GoDaddy Continues Acquisition Path – Acquires Ronin Invoicing

Godaddy acquires Ronin invoicing

GoDaddy, the domain registrar and website hosting company, has acquired Ronin, an online invoicing application designed for small businesses, based in Mountain View, California. In a statement on its website, Ronin founder Lu Wang assures customers that nothing will change for the time being, noting, “You can continue to access and use Ronin to track time and send invoices as you have been doing. You can expect an update by early January as to the future of the Ronin product.”

Ronin, while not quite as well known as invoicing industry leaders such as Freshbooks, has been on our radar for at least 3 years.  We covered it in our list of 50 small-business invoicing apps as early as 2010.   It provides built-in time tracking, the ability to create estimates, and integration with PayPal and Authorize.net to allow clients to pay electronically.

GoDaddy is wrapping Ronin invoicing in with the features of GoDaddy Bookkeeping, a cloud product that currently goes for under $10 per month.   That product is the outgrowth of GoDaddy’s acquisition of Outright, also originally of Mountain View, in 2012.  Outright was designed as a bookkeeping application for small businesses and entrepreneurs who didn’t want or need all the complexity of a full-blown accounting application, but wanted something simpler and streamlined.

According to a statement by GoDaddy Senior Vice President, Business Applications Steven Aldrich (formerly the CEO of Outright before it was acquired), “One of our primary goals is to make the ‘business of business’ easy, and GoDaddy Online Bookkeeping does that by taking the headache out of knowing their numbers.”

Financial terms of the deal were not disclosed.

This is one of those acquisitions that seems a natural.  It makes sense for GoDaddy, Ronin and, most importantly, small business customers.

  • For customers it is convenient and easier to have a seamlessly integrated invoicing feature in a bookkeeping solution.  Invoicing and bookkeeping are closely aligned activities in a small business.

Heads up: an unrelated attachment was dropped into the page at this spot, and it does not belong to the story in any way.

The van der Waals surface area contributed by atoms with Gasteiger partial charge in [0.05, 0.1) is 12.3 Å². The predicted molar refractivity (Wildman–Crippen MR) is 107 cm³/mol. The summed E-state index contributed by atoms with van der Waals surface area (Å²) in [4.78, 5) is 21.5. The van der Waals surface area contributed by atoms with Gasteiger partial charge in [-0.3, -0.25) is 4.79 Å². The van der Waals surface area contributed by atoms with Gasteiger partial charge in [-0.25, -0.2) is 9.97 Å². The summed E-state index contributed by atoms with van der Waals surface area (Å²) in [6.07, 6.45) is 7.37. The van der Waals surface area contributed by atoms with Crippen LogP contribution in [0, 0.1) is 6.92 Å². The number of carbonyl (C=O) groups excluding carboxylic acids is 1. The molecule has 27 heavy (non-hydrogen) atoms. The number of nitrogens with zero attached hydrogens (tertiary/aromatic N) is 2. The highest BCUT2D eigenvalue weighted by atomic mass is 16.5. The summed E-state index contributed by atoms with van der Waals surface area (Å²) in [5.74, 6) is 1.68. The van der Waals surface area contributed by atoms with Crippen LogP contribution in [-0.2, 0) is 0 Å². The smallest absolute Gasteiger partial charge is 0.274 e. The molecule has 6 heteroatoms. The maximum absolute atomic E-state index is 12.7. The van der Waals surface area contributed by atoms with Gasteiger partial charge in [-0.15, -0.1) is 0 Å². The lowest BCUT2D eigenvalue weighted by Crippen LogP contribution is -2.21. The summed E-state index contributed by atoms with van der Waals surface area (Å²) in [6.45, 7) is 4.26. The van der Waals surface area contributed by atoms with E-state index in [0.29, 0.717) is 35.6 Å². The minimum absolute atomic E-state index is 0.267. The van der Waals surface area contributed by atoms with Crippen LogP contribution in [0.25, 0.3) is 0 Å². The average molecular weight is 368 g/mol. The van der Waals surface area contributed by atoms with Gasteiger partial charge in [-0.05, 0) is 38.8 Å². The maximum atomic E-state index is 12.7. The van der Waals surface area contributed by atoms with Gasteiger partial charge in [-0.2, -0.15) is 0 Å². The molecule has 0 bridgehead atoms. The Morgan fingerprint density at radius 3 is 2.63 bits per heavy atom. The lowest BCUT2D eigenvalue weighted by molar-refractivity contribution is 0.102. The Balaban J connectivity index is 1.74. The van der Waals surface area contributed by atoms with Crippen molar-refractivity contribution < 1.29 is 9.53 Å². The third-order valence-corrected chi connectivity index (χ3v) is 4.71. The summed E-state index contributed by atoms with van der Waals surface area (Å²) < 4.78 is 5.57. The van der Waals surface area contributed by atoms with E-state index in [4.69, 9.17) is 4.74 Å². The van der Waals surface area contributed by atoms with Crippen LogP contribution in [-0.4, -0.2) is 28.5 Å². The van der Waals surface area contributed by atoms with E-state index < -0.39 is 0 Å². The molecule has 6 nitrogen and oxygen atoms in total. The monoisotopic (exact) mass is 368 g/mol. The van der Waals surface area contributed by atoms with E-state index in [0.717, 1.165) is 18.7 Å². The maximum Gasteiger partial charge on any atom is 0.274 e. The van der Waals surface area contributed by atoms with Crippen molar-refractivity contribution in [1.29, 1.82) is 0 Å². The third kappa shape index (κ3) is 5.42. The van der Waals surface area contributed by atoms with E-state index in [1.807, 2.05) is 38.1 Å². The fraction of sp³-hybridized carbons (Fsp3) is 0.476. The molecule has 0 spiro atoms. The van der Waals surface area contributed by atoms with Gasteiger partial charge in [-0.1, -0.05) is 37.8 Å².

• For GoDaddy, it expands the functionality around managing finances that the GoDaddy Bookkeeping solution offers its customers today.
  • For Ronin it’s an advantage to have access to GoDaddy’s huge base of 12 million customers. That gives Ronin a chance to be part of something much larger. And with access to GoDaddy’s resources, Ronin can expand the services provided to its existing customers.

GoDaddy is in the process of transforming the company into a small business services platform — one that can serve the needs of small businesses beyond domain names and websites.  GoDaddy has been on the acquisition trail for the past year.  In addition to Ronin and Outright, it has also acquired M.dot, Locu and Afternic in the past 12 months.

In 2011 GoDaddy was 65% bought out from founder Bob Parsons by equity firms KKR Capstone, along with Silver Lake Partners and Technology Crossover Ventures.

GoDaddy is based in Scottsdale,  Arizona and has 4,000 employees.

8 Comments ▼

Anita Campbell - CEO


Anita Campbell Anita Campbell is the Founder and Publisher of Small Business Trends and has been following trends in small businesses since 2003. She is the owner of BizSugar, a social media site for small businesses, and also serves as CEO of TweakYourBiz.com.

8 Reactions

  1. Anita,

    Transforming into a small business services platform is wise decision, IMO.

    Too much competition in domain name registration/web hosting/website builder space, and it’s only natural to offer an end-to-end service for small business; they have the infrastructure and now they only need the missing puzzles to complete the pretty picture.

    • Hi Ivan,

      I agree that increasing competition in an industry that has matured (domain name registrations) means that GoDaddy had to look elsewhere.

      The jury is still out on whether the strategy of creating a “small business services platform” focused around managing financials will pay off.

      But I’ve seen expansions into what appear to be unrelated products and industries at first glance, be wildly successful in the end.

      - Anita

    • The problem is the fact that they charge way too high compared to their competitors. Sure, they have the most popular name. But then again, they may need to look for other ways to make some money as their competitors are surely getting the better portion of the market.

  2. Hey Anita,

    Maybe somebody will raise godaddy that why they still permit dead-bead consumers to exist. Its 2013 and also the domain business STILL permits individuals to bid on domain names and never pays, despite the fact that they comply with enter into a legally binding purchase contract…

    • Hi Sagar, I am sure that is frustrating. You can run into that issue in real life, too.

      I’ve made sales and then the buyer ignores me, or doesn’t pay invoices. I know people who have sold on eBay and the buyer never comes through.

      It’s a shame it happens, but I do not think that is really GoDaddy’s responsibility to enforce payment…. Or am I missing something?

      - Anita

  3. With every acquisition GoDaddy gets deeper and deeper into the small business space. They say that one of the easiest ways to increase revenue is to sell more to existing customers and this fits right in with that strategy.

    I’ve noticed a similar trend from 1and1.com as they call me after every domain purchase to upsell me hosting and their website builder.

Leave a Reply

Your email address will not be published. Required fields are marked *

*

You may use these HTML tags and attributes: <a href="" title=""> <abbr title=""> <acronym title=""> <b> <blockquote cite=""> <cite> <code> <del datetime=""> <em> <i> <q cite=""> <strike> <strong>



Compare your business to the industry - Try our new tool